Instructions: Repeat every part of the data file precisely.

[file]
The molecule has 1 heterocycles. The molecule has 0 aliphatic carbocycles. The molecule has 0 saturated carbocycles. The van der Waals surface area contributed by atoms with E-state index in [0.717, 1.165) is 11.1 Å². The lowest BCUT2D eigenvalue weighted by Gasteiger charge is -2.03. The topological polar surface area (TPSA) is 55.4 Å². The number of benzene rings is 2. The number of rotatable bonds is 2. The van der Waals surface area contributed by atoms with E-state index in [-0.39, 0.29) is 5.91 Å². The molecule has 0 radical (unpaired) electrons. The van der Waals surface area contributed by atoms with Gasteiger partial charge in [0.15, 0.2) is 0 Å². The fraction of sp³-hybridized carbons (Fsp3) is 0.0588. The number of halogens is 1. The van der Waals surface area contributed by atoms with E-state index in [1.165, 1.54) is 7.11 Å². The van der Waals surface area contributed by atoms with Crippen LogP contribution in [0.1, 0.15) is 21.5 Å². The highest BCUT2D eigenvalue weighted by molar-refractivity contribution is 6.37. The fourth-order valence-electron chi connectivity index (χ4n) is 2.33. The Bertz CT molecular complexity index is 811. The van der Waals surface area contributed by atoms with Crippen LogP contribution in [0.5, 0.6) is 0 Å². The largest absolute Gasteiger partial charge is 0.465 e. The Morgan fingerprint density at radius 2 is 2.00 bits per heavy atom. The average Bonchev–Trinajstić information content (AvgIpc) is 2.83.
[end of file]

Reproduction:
The molecule has 1 heterocycles. The molecule has 0 aliphatic carbocycles. The molecule has 0 saturated carbocycles. The van der Waals surface area contributed by atoms with E-state index in [0.717, 1.165) is 11.1 Å². The lowest BCUT2D eigenvalue weighted by Gasteiger charge is -2.03. The topological polar surface area (TPSA) is 55.4 Å². The number of benzene rings is 2. The number of rotatable bonds is 2. The van der Waals surface area contributed by atoms with E-state index in [-0.39, 0.29) is 5.91 Å². The molecule has 0 radical (unpaired) electrons. The van der Waals surface area contributed by atoms with Gasteiger partial charge in [0.15, 0.2) is 0 Å². The fraction of sp³-hybridized carbons (Fsp3) is 0.0588. The number of halogens is 1. The van der Waals surface area contributed by atoms with E-state index in [1.165, 1.54) is 7.11 Å². The van der Waals surface area contributed by atoms with Crippen LogP contribution in [0.1, 0.15) is 21.5 Å². The highest BCUT2D eigenvalue weighted by molar-refractivity contribution is 6.37. The fourth-order valence-electron chi connectivity index (χ4n) is 2.33. The Bertz CT molecular complexity index is 811. The van der Waals surface area contributed by atoms with Crippen LogP contribution in [0.5, 0.6) is 0 Å². The largest absolute Gasteiger partial charge is 0.465 e. The Morgan fingerprint density at radius 2 is 2.00 bits per heavy atom. The average Bonchev–Trinajstić information content (AvgIpc) is 2.83.